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Can Tenants Break the Lease? A Guide For Landlords

Can Tenants Break the Lease? A Guide For Landlords

When your tenant signs a lease, they are agreeing to specific rental terms. One of the most important commitments that they make is to stay in the unit for the entire duration of the lease. Most tenants pay monthly rent until they resign the lease or find another living situation. However, what happens when the tenant breaks the lease and leaves early?

When a prospective tenant fills out a rental application, you can screen then for financial stability and a clean record. But you can’t predict whether they are going to stick with the lease. This guide can help you properly react to these incidents and protect your assets from the start.

When can tenants legally break the lease?

It’s important to remember that every state has different laws regarding evictions and leases. Be sure to research tenant-landlord laws in your state and have a lawyer to consult in these situations.

A lawyer can tell you that tenants are legally allowed to break a lease early when they are in active military service, for example. In these cases, tenants are permitted to leave after giving notice to a landlord. Some states allow tenants to break a lease early to relocate for a job or to care for a sick family member. Tenants may also be permitted to leave without repercussions when they are a victim of domestic violence.

Landlords are required to provide a safe and habitable space for their tenants to live in, but tenants may be able to leave if the unit is no longer habitable. This is generally true after the tenant has brought up maintenance needs to you in the past. For example, if the rental property does not have functioning heat, and you ignored the tenant’s maintenance request, they could be legally entitled to break the lease and find a suitable home.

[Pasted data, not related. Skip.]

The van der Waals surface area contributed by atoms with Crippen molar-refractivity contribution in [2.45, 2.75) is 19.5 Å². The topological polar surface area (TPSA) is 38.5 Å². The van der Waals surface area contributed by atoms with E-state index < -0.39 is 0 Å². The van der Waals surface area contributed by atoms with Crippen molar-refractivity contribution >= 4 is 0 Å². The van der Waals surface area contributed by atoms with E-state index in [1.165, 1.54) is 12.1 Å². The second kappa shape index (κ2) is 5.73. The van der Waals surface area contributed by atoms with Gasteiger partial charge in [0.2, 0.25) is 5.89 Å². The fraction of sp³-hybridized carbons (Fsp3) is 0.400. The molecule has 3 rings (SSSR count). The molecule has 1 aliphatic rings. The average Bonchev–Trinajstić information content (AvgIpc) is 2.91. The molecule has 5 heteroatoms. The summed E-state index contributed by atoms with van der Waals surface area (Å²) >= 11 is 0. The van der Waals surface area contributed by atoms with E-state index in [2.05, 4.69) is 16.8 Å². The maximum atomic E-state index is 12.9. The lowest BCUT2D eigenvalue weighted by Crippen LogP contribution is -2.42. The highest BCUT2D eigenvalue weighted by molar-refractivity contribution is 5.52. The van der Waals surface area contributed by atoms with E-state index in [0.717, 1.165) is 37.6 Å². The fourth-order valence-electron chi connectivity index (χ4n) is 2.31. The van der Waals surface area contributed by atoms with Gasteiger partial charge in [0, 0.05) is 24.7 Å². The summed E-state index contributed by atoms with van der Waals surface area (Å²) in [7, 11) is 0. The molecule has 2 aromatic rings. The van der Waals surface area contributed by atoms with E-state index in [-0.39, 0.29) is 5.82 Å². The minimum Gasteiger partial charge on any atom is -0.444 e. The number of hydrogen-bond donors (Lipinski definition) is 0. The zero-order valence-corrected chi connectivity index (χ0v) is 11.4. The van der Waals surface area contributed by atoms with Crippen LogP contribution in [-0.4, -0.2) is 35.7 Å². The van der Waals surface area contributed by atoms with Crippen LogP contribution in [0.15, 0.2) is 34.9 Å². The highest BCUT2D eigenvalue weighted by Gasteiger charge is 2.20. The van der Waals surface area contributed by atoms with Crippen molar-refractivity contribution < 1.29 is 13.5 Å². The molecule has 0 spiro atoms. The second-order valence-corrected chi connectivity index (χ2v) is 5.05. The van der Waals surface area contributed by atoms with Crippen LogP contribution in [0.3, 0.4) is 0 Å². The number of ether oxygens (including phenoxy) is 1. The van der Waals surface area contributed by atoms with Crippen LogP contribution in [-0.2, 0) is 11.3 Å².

What should landlords do when a tenant vacates?

When a tenant breaks a lease outside of legal parameters, it can leave you feeling frustrated. However, there are certain steps you can take. After consulting a lawyer, the first step you should take is to actively find a new tenant for the property. In most states, the tenant who broke the lease may be obligated to pay rent while the unit is vacant, as long as the landlord is looking for and screening tenants.

There are some states that hold a tenant responsible for the whole lease term and don’t require the landlord to search for a new tenant. If the tenant does not pay the money due as requested, you may be able to file a civil lawsuit. Your lawyer can help you collect the proper documentation to successfully prove your case in court.

How can landlords protect themselves?

The best step you can take to prepare for a tenant breaking lease is to have a clear lease, to begin with. Your lease agreement should clearly outline what the penalties will be for leaving a lease early. For example, you might require a tenant to pay an abandonment fee or cover the rent for the duration of the lease. You can also require your tenant to notify you when they need to break the lease early, so you can assess whether they are legally protected.

When you write up the abandonment clause in the lease, make sure that a lawyer assesses it thoroughly. They will point out whether you are in violation of state laws before a tenant signs.  By clearly outlining an abandonment clause in your lease and knowing your local laws, you can react appropriately when a tenant breaks the lease.

Open communication can also help control this risk. Encourage your tenants to check in with you frequently, so you won’t be met with any surprises when they leave the property.

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